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Assault-gun ban kept off ballot

Firearms


TALLAHASSEE, Fla. — The Florida Supreme Court is blocking an assault weapons ban from going to voters in 2022, saying in a Thursday ruling that the ballot summary is deceptive because it doesn’t clearly state that a grandfathering clause applies to the owner, not the gun itself.

A group called Ban Assault Weapons Now sponsored the proposed constitutional amendment, inspired by a mass shooting in 2018 at a Parkland high school that left 17 people dead. It would have banned the possession of any semiautomatic rifle or shotgun capable of holding more than ten rounds of ammunition.

The amendment language would have made an exception for anyone who already lawfully owned an assault weapon as long as they registered it with the Florida Department of Law Enforcement.

But the court in a 4-1 opinion said the ballot summary was misleading because it said weapons lawfully possessed before the initiative was passed would be exempted.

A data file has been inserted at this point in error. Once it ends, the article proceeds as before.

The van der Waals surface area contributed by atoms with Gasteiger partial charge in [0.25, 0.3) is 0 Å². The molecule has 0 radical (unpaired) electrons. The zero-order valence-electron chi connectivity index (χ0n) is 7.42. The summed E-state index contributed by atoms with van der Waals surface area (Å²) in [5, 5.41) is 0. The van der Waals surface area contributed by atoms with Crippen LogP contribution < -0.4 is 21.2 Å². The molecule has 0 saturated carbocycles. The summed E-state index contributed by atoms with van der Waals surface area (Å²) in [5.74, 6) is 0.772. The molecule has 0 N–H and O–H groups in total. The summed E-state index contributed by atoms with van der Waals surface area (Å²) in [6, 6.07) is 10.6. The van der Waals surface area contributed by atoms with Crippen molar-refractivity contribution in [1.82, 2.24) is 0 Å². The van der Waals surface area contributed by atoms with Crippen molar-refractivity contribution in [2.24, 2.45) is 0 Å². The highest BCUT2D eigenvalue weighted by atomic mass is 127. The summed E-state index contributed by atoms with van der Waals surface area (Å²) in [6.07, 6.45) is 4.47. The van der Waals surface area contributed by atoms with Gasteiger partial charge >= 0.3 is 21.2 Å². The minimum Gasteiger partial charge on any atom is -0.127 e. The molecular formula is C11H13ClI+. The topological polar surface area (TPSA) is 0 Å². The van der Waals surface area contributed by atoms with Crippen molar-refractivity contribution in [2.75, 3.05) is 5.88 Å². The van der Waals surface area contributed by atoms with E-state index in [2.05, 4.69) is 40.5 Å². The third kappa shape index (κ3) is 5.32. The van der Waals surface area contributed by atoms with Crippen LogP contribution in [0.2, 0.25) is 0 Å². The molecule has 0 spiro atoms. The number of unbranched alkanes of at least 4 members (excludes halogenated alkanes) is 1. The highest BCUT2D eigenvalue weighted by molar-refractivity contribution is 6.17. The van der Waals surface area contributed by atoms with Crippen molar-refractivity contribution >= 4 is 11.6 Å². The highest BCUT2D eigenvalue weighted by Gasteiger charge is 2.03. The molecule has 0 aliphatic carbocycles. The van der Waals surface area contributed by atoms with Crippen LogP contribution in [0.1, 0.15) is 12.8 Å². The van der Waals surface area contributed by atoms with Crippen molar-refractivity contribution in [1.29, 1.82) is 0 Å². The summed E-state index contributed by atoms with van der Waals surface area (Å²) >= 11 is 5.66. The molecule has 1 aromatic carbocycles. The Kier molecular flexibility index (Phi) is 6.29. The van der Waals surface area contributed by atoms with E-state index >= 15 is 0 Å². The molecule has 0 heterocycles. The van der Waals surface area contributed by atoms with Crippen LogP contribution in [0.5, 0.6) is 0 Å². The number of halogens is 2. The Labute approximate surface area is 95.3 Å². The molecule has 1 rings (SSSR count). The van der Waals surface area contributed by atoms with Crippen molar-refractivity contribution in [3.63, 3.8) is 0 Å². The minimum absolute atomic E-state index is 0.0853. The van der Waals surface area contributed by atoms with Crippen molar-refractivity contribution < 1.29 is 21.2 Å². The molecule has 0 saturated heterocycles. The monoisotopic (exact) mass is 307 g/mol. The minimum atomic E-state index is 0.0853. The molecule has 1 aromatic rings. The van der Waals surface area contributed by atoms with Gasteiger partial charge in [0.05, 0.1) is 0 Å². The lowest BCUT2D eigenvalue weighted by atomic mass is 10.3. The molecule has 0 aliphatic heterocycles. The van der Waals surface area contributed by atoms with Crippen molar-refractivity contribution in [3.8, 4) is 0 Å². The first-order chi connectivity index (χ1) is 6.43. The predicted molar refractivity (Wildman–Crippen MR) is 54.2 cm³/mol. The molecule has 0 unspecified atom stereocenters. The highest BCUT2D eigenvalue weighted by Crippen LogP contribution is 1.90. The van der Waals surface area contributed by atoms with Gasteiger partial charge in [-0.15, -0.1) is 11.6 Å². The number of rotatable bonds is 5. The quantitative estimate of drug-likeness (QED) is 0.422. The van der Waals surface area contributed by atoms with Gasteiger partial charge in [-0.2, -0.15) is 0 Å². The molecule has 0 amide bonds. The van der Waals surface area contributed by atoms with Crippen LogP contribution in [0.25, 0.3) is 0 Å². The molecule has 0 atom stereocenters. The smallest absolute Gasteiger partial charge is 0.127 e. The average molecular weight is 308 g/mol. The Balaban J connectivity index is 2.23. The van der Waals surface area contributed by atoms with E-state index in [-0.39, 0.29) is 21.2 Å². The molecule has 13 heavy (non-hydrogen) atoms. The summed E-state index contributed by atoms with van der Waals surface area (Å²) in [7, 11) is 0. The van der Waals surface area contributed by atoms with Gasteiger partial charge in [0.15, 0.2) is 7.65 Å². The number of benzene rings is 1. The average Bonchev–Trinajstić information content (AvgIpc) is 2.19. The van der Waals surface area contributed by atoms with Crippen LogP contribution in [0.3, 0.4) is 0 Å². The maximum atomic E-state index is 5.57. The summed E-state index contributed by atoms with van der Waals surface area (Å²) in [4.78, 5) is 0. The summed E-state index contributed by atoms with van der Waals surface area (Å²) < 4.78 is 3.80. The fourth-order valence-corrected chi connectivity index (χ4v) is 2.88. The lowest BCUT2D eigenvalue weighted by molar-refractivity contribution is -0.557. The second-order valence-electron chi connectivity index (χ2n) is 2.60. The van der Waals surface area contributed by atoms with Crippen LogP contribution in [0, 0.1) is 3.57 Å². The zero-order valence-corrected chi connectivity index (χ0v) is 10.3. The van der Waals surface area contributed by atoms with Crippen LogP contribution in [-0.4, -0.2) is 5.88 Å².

The court ruled that voters would be deceived because the initiative wouldn’t have protected the weapon itself, but rather the person who lawfully owned it. In other words, people who legally owned a weapon wouldn’t be able to sell it or give it to someone else.

“While the ballot summary purports to exempt registered assault weapons lawfully possessed prior to the Initiative’s effective date, the Initiative does not categorically exempt the assault weapon, only the current owner’s possession of that assault weapon. The ballot summary is therefore affirmatively misleading,” the court wrote in its opinion.

The ruling prompted a strong reaction from Ban Assault Weapons now. The group is chaired by Gail Schwartz, whose 14-year-old nephew Alex Schachter was killed during the shootings at Marjory Stoneman Douglas High School in Parkland on Valentine’s Day 2018.

“The Supreme Court, now controlled by the NRA in the same way as our Governor and our Legislature, has fundamentally failed the people of Florida,” Schwartz said in a news release. “Not only has the Legislature recently made it harder to pass ballot initiatives, now the people must also face a Court of rightwing ideologues who will only approve initiatives they agree with politically.”

Print Headline: Assault-gun ban kept off ballot

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